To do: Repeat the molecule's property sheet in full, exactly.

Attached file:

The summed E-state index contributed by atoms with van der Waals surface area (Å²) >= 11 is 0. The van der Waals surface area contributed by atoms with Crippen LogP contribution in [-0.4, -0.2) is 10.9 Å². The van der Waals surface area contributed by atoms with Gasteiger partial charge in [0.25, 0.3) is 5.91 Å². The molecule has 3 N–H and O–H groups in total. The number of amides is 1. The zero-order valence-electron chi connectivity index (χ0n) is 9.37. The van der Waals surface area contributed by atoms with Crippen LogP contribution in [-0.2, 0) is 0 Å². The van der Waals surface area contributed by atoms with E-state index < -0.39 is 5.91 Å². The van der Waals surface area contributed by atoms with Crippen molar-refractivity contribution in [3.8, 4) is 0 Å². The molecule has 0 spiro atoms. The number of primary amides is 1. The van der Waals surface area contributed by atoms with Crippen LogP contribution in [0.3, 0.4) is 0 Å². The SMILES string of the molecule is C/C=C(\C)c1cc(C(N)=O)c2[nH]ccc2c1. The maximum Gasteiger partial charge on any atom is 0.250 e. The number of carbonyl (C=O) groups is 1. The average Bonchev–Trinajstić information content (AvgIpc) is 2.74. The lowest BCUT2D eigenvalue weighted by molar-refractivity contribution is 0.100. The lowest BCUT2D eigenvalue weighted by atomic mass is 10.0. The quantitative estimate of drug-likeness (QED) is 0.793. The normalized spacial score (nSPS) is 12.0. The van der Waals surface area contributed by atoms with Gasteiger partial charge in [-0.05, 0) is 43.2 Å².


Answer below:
The summed E-state index contributed by atoms with van der Waals surface area (Å²) >= 11 is 0. The van der Waals surface area contributed by atoms with Crippen LogP contribution in [-0.4, -0.2) is 10.9 Å². The van der Waals surface area contributed by atoms with Gasteiger partial charge in [0.25, 0.3) is 5.91 Å². The molecule has 3 N–H and O–H groups in total. The number of amides is 1. The zero-order valence-electron chi connectivity index (χ0n) is 9.37. The van der Waals surface area contributed by atoms with Crippen LogP contribution in [-0.2, 0) is 0 Å². The van der Waals surface area contributed by atoms with E-state index < -0.39 is 5.91 Å². The van der Waals surface area contributed by atoms with Crippen molar-refractivity contribution in [3.8, 4) is 0 Å². The molecule has 0 spiro atoms. The number of primary amides is 1. The van der Waals surface area contributed by atoms with Crippen LogP contribution in [0.3, 0.4) is 0 Å². The SMILES string of the molecule is C/C=C(\C)c1cc(C(N)=O)c2[nH]ccc2c1. The maximum Gasteiger partial charge on any atom is 0.250 e. The number of carbonyl (C=O) groups is 1. The average Bonchev–Trinajstić information content (AvgIpc) is 2.74. The lowest BCUT2D eigenvalue weighted by molar-refractivity contribution is 0.100. The lowest BCUT2D eigenvalue weighted by atomic mass is 10.0. The quantitative estimate of drug-likeness (QED) is 0.793. The normalized spacial score (nSPS) is 12.0. The van der Waals surface area contributed by atoms with Gasteiger partial charge in [-0.05, 0) is 43.2 Å².